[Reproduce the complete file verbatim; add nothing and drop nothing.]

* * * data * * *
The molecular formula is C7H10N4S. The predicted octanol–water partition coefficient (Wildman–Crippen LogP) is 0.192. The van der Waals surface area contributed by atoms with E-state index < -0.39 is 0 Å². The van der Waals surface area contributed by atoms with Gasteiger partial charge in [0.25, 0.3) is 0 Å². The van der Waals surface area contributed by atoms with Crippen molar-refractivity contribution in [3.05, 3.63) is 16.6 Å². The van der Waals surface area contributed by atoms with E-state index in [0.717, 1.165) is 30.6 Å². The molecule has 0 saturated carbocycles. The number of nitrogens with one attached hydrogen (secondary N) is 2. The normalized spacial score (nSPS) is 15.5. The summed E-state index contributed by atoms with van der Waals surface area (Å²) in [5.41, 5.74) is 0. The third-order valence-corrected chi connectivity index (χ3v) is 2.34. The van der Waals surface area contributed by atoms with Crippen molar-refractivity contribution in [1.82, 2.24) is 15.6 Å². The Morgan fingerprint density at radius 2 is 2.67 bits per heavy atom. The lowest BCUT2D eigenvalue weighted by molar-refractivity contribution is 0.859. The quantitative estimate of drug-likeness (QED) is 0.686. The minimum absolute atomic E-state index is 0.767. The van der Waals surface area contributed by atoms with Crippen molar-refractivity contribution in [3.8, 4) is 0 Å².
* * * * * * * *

The molecular formula is C7H10N4S. The predicted octanol–water partition coefficient (Wildman–Crippen LogP) is 0.192. The van der Waals surface area contributed by atoms with E-state index < -0.39 is 0 Å². The van der Waals surface area contributed by atoms with Gasteiger partial charge in [0.25, 0.3) is 0 Å². The van der Waals surface area contributed by atoms with Crippen molar-refractivity contribution in [3.05, 3.63) is 16.6 Å². The van der Waals surface area contributed by atoms with E-state index in [0.717, 1.165) is 30.6 Å². The molecule has 0 saturated carbocycles. The number of nitrogens with one attached hydrogen (secondary N) is 2. The normalized spacial score (nSPS) is 15.5. The summed E-state index contributed by atoms with van der Waals surface area (Å²) in [5.41, 5.74) is 0. The third-order valence-corrected chi connectivity index (χ3v) is 2.34. The van der Waals surface area contributed by atoms with Crippen molar-refractivity contribution in [1.82, 2.24) is 15.6 Å². The Morgan fingerprint density at radius 2 is 2.67 bits per heavy atom. The lowest BCUT2D eigenvalue weighted by molar-refractivity contribution is 0.859. The quantitative estimate of drug-likeness (QED) is 0.686. The minimum absolute atomic E-state index is 0.767. The van der Waals surface area contributed by atoms with Crippen molar-refractivity contribution in [3.8, 4) is 0 Å².